Jurassic Park

Game Gear

Review by Matt Paprocki



Graphics: 9

Sound: 5

Gameplay: 5

Overall: 5


Jurassic Park (E) [!]-01.gif (6734 bytes)Surprisingly not just a toned down 16-bit port, this portable rendition of the classic 1993 "Jurassic Park" film is an original mixture of play styles. Part light-gun shooter (without the light gun) and part action-platformer, this little game offers basic, unoriginal styles of play. It's not spectacular and it doesn't try to do anything unique, but it's a decent title that struggles in spots.

Picking which dinosaur pen you'd like to clear first, players enter into a driving mode where they have no control over the car itself. Instead, they'll protect it, blasting away dinosaurs dropping on screen from multiple angles against heavily detailed backdrops. The users cursor responds quickly, and it's enough to beat anything tossed on screen.

Boss battles are where things begin to weaken, the specific requirements to actually damage each creature unknown. The game's code seems finicky enough not to recognize a hit even though it just worked a second before. They're not necessary to defeat, but you'll arrive in the basic horizontal scrolling action stages with minimal health if they're not taken down.

These platforming sections put up a fight too. Though it looks similar to classic speedy action titles like Contra, this is a more subdued and leisurely paced style of play. You'll be able to appreciate the graphical detail this way, and quickly realize that in some sections enemies (and even the player's character who has nothing to do with the film) are obscured.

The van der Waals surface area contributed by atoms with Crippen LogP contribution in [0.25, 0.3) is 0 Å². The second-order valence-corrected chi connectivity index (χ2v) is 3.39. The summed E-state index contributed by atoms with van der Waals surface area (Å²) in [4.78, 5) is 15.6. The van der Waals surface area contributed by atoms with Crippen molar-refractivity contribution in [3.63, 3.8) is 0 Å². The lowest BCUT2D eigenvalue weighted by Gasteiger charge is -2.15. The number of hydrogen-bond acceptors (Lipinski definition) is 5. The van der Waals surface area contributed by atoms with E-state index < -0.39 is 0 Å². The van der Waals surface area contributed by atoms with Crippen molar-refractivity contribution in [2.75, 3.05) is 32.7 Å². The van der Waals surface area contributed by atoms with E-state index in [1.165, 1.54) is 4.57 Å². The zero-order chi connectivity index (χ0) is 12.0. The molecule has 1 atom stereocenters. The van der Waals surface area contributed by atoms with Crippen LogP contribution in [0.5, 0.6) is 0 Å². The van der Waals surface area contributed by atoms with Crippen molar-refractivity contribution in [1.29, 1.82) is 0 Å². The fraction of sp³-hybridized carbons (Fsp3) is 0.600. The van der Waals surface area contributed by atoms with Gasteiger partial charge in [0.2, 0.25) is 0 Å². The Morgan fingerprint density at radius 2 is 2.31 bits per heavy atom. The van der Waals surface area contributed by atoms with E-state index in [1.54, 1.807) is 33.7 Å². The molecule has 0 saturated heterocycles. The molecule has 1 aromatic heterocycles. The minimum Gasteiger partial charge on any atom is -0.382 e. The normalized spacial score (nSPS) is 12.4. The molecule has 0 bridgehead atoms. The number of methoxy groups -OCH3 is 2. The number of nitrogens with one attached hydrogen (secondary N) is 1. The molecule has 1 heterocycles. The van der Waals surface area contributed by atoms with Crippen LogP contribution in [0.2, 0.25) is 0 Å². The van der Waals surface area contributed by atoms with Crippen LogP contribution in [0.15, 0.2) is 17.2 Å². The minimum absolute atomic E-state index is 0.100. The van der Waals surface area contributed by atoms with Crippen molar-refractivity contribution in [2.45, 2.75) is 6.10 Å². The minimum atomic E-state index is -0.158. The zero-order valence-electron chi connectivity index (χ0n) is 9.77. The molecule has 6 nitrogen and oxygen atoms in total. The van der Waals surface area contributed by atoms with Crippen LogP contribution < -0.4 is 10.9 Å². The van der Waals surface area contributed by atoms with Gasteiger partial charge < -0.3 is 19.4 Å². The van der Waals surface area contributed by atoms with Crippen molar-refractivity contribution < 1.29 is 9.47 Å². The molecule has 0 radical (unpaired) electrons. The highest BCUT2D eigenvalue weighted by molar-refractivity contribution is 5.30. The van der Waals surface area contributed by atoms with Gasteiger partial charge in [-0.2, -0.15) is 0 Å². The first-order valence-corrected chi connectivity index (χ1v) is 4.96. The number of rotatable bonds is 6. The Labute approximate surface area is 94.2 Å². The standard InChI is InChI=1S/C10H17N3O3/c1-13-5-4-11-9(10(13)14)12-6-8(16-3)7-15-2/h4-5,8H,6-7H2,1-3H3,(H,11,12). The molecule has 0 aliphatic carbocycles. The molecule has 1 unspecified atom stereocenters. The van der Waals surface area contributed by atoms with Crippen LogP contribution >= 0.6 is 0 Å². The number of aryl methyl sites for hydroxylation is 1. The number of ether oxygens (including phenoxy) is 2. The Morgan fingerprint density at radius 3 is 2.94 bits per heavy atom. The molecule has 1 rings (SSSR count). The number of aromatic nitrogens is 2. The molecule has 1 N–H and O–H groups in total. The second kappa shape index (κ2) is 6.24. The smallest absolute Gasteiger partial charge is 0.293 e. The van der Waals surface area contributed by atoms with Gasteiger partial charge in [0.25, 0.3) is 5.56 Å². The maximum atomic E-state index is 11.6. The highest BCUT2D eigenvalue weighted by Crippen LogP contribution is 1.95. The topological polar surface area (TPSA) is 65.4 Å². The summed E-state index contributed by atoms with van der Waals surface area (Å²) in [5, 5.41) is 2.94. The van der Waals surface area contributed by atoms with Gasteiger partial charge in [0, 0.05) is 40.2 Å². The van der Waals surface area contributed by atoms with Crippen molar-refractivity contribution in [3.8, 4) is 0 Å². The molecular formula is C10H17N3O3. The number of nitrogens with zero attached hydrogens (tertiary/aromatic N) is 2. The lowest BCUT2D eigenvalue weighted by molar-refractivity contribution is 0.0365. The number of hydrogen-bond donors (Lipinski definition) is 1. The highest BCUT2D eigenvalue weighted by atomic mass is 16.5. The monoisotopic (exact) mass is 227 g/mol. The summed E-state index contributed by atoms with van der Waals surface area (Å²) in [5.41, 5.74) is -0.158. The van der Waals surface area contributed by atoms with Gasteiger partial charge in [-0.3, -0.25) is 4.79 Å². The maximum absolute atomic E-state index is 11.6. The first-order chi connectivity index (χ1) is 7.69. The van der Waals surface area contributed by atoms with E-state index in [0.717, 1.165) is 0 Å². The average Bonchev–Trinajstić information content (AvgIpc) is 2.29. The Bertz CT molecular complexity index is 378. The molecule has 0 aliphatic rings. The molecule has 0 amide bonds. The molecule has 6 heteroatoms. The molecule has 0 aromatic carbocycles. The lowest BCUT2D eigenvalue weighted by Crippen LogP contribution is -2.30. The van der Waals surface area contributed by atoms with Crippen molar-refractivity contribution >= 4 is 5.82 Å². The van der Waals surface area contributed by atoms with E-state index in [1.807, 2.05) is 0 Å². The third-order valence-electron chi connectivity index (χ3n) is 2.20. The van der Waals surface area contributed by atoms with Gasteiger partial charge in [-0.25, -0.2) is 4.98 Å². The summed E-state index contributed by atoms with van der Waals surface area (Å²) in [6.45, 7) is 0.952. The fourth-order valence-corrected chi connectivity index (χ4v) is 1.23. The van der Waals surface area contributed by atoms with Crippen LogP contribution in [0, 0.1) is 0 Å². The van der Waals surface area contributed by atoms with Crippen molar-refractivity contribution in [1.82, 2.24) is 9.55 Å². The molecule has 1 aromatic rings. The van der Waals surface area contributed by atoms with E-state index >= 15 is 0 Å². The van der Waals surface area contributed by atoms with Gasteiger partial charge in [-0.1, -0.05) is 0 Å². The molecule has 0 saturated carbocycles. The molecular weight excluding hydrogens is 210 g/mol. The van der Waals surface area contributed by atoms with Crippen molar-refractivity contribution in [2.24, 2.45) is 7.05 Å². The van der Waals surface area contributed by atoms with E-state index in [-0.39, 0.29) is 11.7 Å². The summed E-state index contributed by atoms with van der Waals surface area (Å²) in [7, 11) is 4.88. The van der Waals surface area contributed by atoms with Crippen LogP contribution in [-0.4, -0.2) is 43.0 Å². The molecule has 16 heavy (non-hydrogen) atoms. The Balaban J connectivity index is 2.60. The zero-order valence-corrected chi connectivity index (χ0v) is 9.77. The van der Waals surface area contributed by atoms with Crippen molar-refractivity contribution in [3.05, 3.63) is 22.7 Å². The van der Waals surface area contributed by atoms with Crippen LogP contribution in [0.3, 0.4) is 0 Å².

Jurassic Park (E) [!]-02.gif (6783 bytes)Power-ups are obtained in the driving sections, so anything needed must be secured there. These stages are sometimes mixed between straightforward platforming action and maze like progression. The latter becomes frustrating as the path to the exit is rarely (if ever) obvious and dinosaurs attack relentlessly.

It's definitely a game that will require multiple attempts to make it through alive. That leads to both repetitious gameplay and a sometimes on/sometimes off soundtrack, none of which has been taken from the movie. If the gameplay was stronger overall, this might not be such a problem. Unfortunately, it's not, and the generic style quickly becomes the game's biggest hurdle.

Those looking for a portable version of the Genesis game will be disappointed here, even though on the first look, they seem similar. The play variety is nice, and there's a chance if Jurassic Park stuck with only a single style, it may have become something worth playing enough to see the end. Obviously, it's not, and that makes it a title for platforming fans and die-hards of the films series.


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Last updated: Saturday, October 01, 2005 08:10 PM